“It is highly healthy behaviors that we are after, not weight loss,” he explained. 

“Once kids realize they have options, they tend to make healthier choices. They are already concerned about self- and body-image, they just don’t know they can do anything about it. That’s where the family physician can walk through an open door.”

So, what does this new study say, that backs up what I have been preaching? Here’s the background.

In 2005, the UK launched its National Child Measurement Program (NCMP), which gives parents information on a child’s weight only if they ask for it, Dr. Jane Wardle and colleagues explain in the journal Pediatrics. The National Health Service is currently considering changing policy so that all parents are informed of their child’s weight unless they opt out.

Concerns have been raised that telling parents a child is overweight may have adverse consequences, the researchers from University College London add.

To investigate, they surveyed children and parents six weeks before and four weeks after they were measured at school. The children were in year 3 (6- to 7-year-olds) and year 6 (10- to 11-year-olds). About half of the parents invited to participate in the study agreed to do so.

Among the 358 children included in the study, 83 percent were at a healthy weight, 13 percent were overweight, and 4 percent were “very overweight.”

Before the measurements, only 39 percent of parents with overweight kids recognized that their child was overweight, while 61 percent said the child’s weight was “about right.”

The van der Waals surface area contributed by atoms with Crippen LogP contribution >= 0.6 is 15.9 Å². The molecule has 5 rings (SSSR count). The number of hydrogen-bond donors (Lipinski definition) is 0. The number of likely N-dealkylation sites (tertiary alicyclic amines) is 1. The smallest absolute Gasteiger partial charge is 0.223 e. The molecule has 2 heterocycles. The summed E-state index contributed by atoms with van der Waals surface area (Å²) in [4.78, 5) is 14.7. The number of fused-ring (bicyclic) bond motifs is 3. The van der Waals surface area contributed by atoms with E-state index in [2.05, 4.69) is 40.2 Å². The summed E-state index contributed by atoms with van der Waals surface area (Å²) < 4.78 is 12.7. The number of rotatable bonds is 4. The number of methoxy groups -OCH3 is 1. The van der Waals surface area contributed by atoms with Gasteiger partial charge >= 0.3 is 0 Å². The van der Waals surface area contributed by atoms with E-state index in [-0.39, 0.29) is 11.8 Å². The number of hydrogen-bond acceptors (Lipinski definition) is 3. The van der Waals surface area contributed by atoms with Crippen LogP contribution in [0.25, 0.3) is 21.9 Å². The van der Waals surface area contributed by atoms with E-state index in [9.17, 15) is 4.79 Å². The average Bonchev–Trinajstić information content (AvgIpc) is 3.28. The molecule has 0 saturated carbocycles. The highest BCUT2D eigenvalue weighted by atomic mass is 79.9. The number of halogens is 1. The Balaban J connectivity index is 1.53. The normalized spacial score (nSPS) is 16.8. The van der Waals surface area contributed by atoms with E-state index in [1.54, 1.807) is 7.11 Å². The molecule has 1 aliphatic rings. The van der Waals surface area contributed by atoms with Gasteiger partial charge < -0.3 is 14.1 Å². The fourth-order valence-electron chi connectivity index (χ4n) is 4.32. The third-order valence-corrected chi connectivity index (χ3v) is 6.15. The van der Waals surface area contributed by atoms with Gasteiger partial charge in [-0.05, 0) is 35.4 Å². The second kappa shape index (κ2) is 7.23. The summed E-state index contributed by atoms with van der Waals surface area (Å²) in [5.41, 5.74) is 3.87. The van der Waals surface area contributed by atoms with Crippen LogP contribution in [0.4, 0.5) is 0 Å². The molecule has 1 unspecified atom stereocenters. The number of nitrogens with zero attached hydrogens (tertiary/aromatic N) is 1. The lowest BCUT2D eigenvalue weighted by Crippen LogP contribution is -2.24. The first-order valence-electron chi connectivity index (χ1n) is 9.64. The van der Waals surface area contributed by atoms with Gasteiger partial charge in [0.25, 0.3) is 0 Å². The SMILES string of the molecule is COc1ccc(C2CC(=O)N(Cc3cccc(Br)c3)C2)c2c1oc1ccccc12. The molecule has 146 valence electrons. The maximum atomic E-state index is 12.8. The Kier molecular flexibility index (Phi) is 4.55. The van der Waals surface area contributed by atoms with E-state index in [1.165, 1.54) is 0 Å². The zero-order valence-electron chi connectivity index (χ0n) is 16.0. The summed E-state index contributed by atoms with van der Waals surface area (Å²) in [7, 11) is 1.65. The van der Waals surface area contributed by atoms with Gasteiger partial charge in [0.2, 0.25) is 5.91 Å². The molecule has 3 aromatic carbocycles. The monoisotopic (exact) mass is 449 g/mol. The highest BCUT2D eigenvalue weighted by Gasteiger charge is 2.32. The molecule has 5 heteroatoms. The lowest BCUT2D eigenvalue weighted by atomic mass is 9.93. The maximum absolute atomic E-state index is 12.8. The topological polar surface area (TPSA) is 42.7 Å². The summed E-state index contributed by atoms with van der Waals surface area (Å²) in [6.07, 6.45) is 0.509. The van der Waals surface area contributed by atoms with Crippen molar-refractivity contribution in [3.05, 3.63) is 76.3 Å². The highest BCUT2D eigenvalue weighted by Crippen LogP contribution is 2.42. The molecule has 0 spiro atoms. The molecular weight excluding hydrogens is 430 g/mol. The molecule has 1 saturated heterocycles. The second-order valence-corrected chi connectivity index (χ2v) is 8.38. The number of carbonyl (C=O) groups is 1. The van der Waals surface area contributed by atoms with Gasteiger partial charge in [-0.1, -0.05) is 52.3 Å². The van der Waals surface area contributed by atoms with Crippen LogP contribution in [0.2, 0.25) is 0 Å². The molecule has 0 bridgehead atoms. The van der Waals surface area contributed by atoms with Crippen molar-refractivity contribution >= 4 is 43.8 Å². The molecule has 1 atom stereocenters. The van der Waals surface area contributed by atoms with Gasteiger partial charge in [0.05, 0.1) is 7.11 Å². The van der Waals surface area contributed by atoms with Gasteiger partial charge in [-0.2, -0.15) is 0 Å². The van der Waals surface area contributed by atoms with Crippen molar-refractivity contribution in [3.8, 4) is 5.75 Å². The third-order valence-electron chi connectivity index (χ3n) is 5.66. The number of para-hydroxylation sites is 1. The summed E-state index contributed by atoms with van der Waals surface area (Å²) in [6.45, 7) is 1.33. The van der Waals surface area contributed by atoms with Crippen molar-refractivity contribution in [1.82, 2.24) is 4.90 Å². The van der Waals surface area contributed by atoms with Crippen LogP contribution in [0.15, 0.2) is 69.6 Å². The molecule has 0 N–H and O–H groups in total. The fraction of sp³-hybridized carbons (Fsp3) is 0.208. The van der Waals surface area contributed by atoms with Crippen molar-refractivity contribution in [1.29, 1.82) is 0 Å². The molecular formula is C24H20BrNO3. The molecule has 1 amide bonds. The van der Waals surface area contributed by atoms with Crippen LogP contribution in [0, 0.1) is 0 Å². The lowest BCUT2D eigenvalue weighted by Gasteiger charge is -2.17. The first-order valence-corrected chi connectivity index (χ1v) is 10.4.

After the measurements, 49 percent of parents of overweight children said they had made dietary changes and 48 percent reported changes in physical activity, compared to 12 percent and 10 percent of parents of healthy weight children, respectively.

After measurement, normal-weight kids showed increased body esteem, while body esteem for the overweight children did not change.

Ninety-six percent of all children said the process of being weighed and measured was enjoyable or “OK,” while 3 percent of healthy weight kids and 7 percent of overweight children said they didn’t like or even hated the experience. 

Ninety-four percent said they would agree to being measured again the following year, but 5 percent of normal weight kids and 10 percent of overweight kids said they would not. Most of the children who objected to being measured were in the older age group.

The researchers found that food restriction by parents increased slightly for overweight girls, but “there was little evidence of parents becoming overly vigilant about their child’s eating after weight feedback.” Being identified as overweight also didn’t appear to lead to more teasing by a child’s peers.

Seven of the parents said either they or their children were upset by receiving feedback on the child’s weight.

“Crucial steps for the future will be to identify the best format for providing feedback, examine the training needs of staff carrying out measurements, and ensure that services are in place to meet the needs of families who would like advice and support in making lifestyle changes,” the researchers conclude.

SOURCE: Pediatrics, September 2008.